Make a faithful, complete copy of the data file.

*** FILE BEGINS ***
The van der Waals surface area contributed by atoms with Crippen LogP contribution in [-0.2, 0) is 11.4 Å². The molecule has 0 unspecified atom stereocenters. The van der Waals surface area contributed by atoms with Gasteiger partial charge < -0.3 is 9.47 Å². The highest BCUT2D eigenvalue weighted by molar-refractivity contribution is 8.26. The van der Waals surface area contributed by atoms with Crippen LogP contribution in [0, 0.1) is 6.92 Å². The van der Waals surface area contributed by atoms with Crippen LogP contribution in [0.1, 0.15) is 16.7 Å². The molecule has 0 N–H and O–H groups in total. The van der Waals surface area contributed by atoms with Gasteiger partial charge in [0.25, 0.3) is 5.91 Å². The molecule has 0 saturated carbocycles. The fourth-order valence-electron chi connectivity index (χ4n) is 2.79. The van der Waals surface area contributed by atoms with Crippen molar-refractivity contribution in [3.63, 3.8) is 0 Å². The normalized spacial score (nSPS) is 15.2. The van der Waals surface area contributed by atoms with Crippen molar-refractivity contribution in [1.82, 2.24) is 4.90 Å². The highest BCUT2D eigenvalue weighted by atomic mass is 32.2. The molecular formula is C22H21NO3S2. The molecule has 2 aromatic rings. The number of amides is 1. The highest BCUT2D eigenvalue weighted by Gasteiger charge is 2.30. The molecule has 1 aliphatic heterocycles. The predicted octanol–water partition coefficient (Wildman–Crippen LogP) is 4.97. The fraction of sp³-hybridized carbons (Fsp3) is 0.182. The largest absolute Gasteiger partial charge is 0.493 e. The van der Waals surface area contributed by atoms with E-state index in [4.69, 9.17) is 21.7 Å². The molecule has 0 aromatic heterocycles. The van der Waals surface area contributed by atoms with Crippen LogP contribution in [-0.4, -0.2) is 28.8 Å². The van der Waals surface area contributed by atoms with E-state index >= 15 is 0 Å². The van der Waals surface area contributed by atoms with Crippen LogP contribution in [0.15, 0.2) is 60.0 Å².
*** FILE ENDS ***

The van der Waals surface area contributed by atoms with Crippen LogP contribution in [-0.2, 0) is 11.4 Å². The molecule has 0 unspecified atom stereocenters. The van der Waals surface area contributed by atoms with Gasteiger partial charge < -0.3 is 9.47 Å². The highest BCUT2D eigenvalue weighted by molar-refractivity contribution is 8.26. The van der Waals surface area contributed by atoms with Crippen LogP contribution in [0, 0.1) is 6.92 Å². The van der Waals surface area contributed by atoms with Crippen LogP contribution in [0.1, 0.15) is 16.7 Å². The molecule has 0 N–H and O–H groups in total. The van der Waals surface area contributed by atoms with Gasteiger partial charge in [0.25, 0.3) is 5.91 Å². The molecule has 0 saturated carbocycles. The fourth-order valence-electron chi connectivity index (χ4n) is 2.79. The van der Waals surface area contributed by atoms with Crippen molar-refractivity contribution in [3.63, 3.8) is 0 Å². The normalized spacial score (nSPS) is 15.2. The van der Waals surface area contributed by atoms with Crippen molar-refractivity contribution in [1.82, 2.24) is 4.90 Å². The highest BCUT2D eigenvalue weighted by atomic mass is 32.2. The molecular formula is C22H21NO3S2. The molecule has 2 aromatic rings. The number of amides is 1. The highest BCUT2D eigenvalue weighted by Gasteiger charge is 2.30. The molecule has 1 aliphatic heterocycles. The predicted octanol–water partition coefficient (Wildman–Crippen LogP) is 4.97. The fraction of sp³-hybridized carbons (Fsp3) is 0.182. The largest absolute Gasteiger partial charge is 0.493 e. The van der Waals surface area contributed by atoms with E-state index in [4.69, 9.17) is 21.7 Å². The molecule has 0 aromatic heterocycles. The van der Waals surface area contributed by atoms with Crippen LogP contribution in [-0.4, -0.2) is 28.8 Å². The van der Waals surface area contributed by atoms with E-state index >= 15 is 0 Å². The van der Waals surface area contributed by atoms with Crippen LogP contribution in [0.15, 0.2) is 60.0 Å².